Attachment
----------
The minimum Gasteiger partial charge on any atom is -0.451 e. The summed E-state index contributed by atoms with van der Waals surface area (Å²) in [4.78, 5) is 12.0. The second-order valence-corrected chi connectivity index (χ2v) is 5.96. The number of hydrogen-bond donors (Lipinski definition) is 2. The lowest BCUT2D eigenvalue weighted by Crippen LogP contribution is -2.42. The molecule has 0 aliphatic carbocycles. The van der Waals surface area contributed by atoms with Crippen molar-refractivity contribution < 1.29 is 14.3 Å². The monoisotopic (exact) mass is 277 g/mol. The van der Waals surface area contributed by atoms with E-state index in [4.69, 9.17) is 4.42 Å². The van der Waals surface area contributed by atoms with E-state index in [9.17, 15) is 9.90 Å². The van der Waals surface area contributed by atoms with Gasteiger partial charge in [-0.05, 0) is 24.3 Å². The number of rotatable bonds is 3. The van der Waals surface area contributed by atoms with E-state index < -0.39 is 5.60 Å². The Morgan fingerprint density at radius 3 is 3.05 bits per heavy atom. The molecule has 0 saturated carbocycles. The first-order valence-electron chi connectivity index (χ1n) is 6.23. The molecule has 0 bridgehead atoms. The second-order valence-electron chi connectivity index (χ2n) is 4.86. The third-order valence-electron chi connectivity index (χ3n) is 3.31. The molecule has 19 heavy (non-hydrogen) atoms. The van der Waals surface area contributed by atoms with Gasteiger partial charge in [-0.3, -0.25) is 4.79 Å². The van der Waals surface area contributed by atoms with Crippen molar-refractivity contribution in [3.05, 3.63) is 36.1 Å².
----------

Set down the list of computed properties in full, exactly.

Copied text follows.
The minimum Gasteiger partial charge on any atom is -0.451 e. The summed E-state index contributed by atoms with van der Waals surface area (Å²) in [4.78, 5) is 12.0. The second-order valence-corrected chi connectivity index (χ2v) is 5.96. The number of hydrogen-bond donors (Lipinski definition) is 2. The lowest BCUT2D eigenvalue weighted by Crippen LogP contribution is -2.42. The molecule has 0 aliphatic carbocycles. The van der Waals surface area contributed by atoms with Crippen molar-refractivity contribution < 1.29 is 14.3 Å². The monoisotopic (exact) mass is 277 g/mol. The van der Waals surface area contributed by atoms with E-state index in [4.69, 9.17) is 4.42 Å². The van der Waals surface area contributed by atoms with E-state index in [9.17, 15) is 9.90 Å². The van der Waals surface area contributed by atoms with Gasteiger partial charge in [-0.05, 0) is 24.3 Å². The number of rotatable bonds is 3. The van der Waals surface area contributed by atoms with E-state index < -0.39 is 5.60 Å². The Morgan fingerprint density at radius 3 is 3.05 bits per heavy atom. The molecule has 0 saturated carbocycles. The first-order valence-electron chi connectivity index (χ1n) is 6.23. The molecule has 0 bridgehead atoms. The second-order valence-electron chi connectivity index (χ2n) is 4.86. The third-order valence-electron chi connectivity index (χ3n) is 3.31. The molecule has 19 heavy (non-hydrogen) atoms. The van der Waals surface area contributed by atoms with Gasteiger partial charge in [-0.3, -0.25) is 4.79 Å². The van der Waals surface area contributed by atoms with Crippen molar-refractivity contribution in [3.05, 3.63) is 36.1 Å².